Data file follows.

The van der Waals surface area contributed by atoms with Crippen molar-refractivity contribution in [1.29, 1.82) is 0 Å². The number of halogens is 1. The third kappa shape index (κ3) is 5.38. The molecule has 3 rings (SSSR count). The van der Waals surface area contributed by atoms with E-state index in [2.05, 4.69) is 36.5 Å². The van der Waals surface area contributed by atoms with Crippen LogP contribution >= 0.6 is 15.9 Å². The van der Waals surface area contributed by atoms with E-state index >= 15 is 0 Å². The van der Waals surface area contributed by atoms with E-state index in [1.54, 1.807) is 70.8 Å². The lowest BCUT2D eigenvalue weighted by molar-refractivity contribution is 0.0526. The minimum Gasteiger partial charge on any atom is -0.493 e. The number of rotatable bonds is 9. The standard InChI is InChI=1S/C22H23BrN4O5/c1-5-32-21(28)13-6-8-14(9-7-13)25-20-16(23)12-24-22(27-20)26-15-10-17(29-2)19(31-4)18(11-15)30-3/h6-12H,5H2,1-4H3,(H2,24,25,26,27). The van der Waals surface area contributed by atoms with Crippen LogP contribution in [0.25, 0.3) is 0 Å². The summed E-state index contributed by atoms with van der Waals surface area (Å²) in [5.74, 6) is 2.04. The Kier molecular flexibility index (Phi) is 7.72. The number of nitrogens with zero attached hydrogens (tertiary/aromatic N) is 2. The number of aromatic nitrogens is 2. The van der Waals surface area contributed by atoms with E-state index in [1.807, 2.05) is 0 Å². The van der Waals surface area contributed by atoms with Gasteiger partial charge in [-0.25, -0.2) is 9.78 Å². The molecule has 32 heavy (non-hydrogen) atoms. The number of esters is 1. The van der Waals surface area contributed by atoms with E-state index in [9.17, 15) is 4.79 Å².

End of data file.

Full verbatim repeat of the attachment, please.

The van der Waals surface area contributed by atoms with Crippen molar-refractivity contribution in [1.29, 1.82) is 0 Å². The number of halogens is 1. The third kappa shape index (κ3) is 5.38. The molecule has 3 rings (SSSR count). The van der Waals surface area contributed by atoms with E-state index in [2.05, 4.69) is 36.5 Å². The van der Waals surface area contributed by atoms with Crippen LogP contribution >= 0.6 is 15.9 Å². The van der Waals surface area contributed by atoms with E-state index >= 15 is 0 Å². The van der Waals surface area contributed by atoms with E-state index in [1.54, 1.807) is 70.8 Å². The lowest BCUT2D eigenvalue weighted by molar-refractivity contribution is 0.0526. The minimum Gasteiger partial charge on any atom is -0.493 e. The number of rotatable bonds is 9. The standard InChI is InChI=1S/C22H23BrN4O5/c1-5-32-21(28)13-6-8-14(9-7-13)25-20-16(23)12-24-22(27-20)26-15-10-17(29-2)19(31-4)18(11-15)30-3/h6-12H,5H2,1-4H3,(H2,24,25,26,27). The van der Waals surface area contributed by atoms with Crippen LogP contribution in [0.25, 0.3) is 0 Å². The summed E-state index contributed by atoms with van der Waals surface area (Å²) in [5.74, 6) is 2.04. The Kier molecular flexibility index (Phi) is 7.72. The number of nitrogens with zero attached hydrogens (tertiary/aromatic N) is 2. The number of aromatic nitrogens is 2. The van der Waals surface area contributed by atoms with E-state index in [1.807, 2.05) is 0 Å². The van der Waals surface area contributed by atoms with Gasteiger partial charge in [-0.25, -0.2) is 9.78 Å². The molecule has 32 heavy (non-hydrogen) atoms. The number of esters is 1. The van der Waals surface area contributed by atoms with E-state index in [9.17, 15) is 4.79 Å².